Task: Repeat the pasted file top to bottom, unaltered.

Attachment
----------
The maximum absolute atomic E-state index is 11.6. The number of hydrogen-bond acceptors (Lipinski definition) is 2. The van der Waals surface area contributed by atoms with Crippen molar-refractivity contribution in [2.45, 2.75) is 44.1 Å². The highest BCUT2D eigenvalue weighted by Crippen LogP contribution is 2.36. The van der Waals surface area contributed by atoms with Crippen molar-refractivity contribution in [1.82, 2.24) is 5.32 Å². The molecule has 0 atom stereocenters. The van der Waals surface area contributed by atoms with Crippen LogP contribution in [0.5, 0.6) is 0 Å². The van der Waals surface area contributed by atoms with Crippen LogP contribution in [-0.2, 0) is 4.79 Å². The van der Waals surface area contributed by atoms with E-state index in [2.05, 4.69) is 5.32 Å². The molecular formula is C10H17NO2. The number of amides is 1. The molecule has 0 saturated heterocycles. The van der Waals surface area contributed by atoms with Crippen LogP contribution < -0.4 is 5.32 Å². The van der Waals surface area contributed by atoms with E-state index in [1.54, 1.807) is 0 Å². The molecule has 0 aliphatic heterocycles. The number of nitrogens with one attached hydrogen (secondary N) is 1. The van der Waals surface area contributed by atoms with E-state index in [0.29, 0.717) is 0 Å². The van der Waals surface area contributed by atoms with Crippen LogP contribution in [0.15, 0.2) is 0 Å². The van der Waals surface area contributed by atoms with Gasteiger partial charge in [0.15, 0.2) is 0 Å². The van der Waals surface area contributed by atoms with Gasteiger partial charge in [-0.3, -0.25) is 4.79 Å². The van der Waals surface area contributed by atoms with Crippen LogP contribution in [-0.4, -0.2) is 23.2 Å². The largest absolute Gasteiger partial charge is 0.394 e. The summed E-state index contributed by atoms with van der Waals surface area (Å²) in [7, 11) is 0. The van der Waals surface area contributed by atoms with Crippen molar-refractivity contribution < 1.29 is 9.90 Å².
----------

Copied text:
The maximum absolute atomic E-state index is 11.6. The number of hydrogen-bond acceptors (Lipinski definition) is 2. The van der Waals surface area contributed by atoms with Crippen molar-refractivity contribution in [2.45, 2.75) is 44.1 Å². The highest BCUT2D eigenvalue weighted by Crippen LogP contribution is 2.36. The van der Waals surface area contributed by atoms with Crippen molar-refractivity contribution in [1.82, 2.24) is 5.32 Å². The molecule has 0 atom stereocenters. The van der Waals surface area contributed by atoms with Crippen LogP contribution in [0.5, 0.6) is 0 Å². The van der Waals surface area contributed by atoms with Crippen LogP contribution in [-0.2, 0) is 4.79 Å². The van der Waals surface area contributed by atoms with E-state index in [2.05, 4.69) is 5.32 Å². The molecular formula is C10H17NO2. The number of amides is 1. The molecule has 0 saturated heterocycles. The van der Waals surface area contributed by atoms with Crippen LogP contribution < -0.4 is 5.32 Å². The van der Waals surface area contributed by atoms with E-state index in [1.54, 1.807) is 0 Å². The molecule has 0 aliphatic heterocycles. The number of nitrogens with one attached hydrogen (secondary N) is 1. The van der Waals surface area contributed by atoms with E-state index in [0.29, 0.717) is 0 Å². The van der Waals surface area contributed by atoms with Crippen LogP contribution in [0.15, 0.2) is 0 Å². The van der Waals surface area contributed by atoms with Gasteiger partial charge in [0.15, 0.2) is 0 Å². The van der Waals surface area contributed by atoms with Gasteiger partial charge in [-0.3, -0.25) is 4.79 Å². The van der Waals surface area contributed by atoms with Crippen LogP contribution in [-0.4, -0.2) is 23.2 Å². The largest absolute Gasteiger partial charge is 0.394 e. The summed E-state index contributed by atoms with van der Waals surface area (Å²) in [7, 11) is 0. The van der Waals surface area contributed by atoms with Crippen molar-refractivity contribution < 1.29 is 9.90 Å².